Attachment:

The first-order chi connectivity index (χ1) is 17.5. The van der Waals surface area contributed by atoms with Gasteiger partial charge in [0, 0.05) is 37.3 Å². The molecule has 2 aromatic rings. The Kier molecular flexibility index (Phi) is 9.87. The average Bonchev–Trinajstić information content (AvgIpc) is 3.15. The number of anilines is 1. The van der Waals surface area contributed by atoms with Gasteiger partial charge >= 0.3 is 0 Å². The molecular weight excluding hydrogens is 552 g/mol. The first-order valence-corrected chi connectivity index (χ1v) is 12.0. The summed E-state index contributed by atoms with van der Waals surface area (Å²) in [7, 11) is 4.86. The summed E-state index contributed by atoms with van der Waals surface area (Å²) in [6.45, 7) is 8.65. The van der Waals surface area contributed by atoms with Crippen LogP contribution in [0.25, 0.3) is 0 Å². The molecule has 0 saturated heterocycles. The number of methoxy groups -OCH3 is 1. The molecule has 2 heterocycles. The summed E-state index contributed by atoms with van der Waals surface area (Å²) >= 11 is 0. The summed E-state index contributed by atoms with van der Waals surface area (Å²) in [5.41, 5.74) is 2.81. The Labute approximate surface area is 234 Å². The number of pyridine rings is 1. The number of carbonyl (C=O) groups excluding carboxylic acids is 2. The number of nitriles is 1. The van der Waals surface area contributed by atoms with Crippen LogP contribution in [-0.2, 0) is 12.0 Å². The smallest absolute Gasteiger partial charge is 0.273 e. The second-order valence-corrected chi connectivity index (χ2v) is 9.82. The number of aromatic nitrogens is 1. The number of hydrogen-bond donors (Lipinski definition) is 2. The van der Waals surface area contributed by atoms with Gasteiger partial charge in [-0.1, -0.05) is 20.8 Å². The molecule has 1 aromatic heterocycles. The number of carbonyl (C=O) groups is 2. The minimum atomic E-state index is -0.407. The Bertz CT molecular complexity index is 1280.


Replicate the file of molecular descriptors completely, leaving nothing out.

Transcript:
The first-order chi connectivity index (χ1) is 17.5. The van der Waals surface area contributed by atoms with Gasteiger partial charge in [0, 0.05) is 37.3 Å². The molecule has 2 aromatic rings. The Kier molecular flexibility index (Phi) is 9.87. The average Bonchev–Trinajstić information content (AvgIpc) is 3.15. The number of anilines is 1. The van der Waals surface area contributed by atoms with Gasteiger partial charge >= 0.3 is 0 Å². The molecular weight excluding hydrogens is 552 g/mol. The first-order valence-corrected chi connectivity index (χ1v) is 12.0. The summed E-state index contributed by atoms with van der Waals surface area (Å²) in [7, 11) is 4.86. The summed E-state index contributed by atoms with van der Waals surface area (Å²) in [6.45, 7) is 8.65. The van der Waals surface area contributed by atoms with Crippen LogP contribution in [0.25, 0.3) is 0 Å². The molecule has 0 saturated heterocycles. The number of methoxy groups -OCH3 is 1. The molecule has 2 heterocycles. The summed E-state index contributed by atoms with van der Waals surface area (Å²) >= 11 is 0. The summed E-state index contributed by atoms with van der Waals surface area (Å²) in [5.41, 5.74) is 2.81. The Labute approximate surface area is 234 Å². The number of pyridine rings is 1. The number of carbonyl (C=O) groups excluding carboxylic acids is 2. The number of nitriles is 1. The van der Waals surface area contributed by atoms with Crippen LogP contribution in [-0.2, 0) is 12.0 Å². The smallest absolute Gasteiger partial charge is 0.273 e. The second-order valence-corrected chi connectivity index (χ2v) is 9.82. The number of aromatic nitrogens is 1. The number of hydrogen-bond donors (Lipinski definition) is 2. The van der Waals surface area contributed by atoms with Gasteiger partial charge in [-0.1, -0.05) is 20.8 Å². The molecule has 1 aromatic heterocycles. The number of carbonyl (C=O) groups is 2. The minimum atomic E-state index is -0.407. The Bertz CT molecular complexity index is 1280.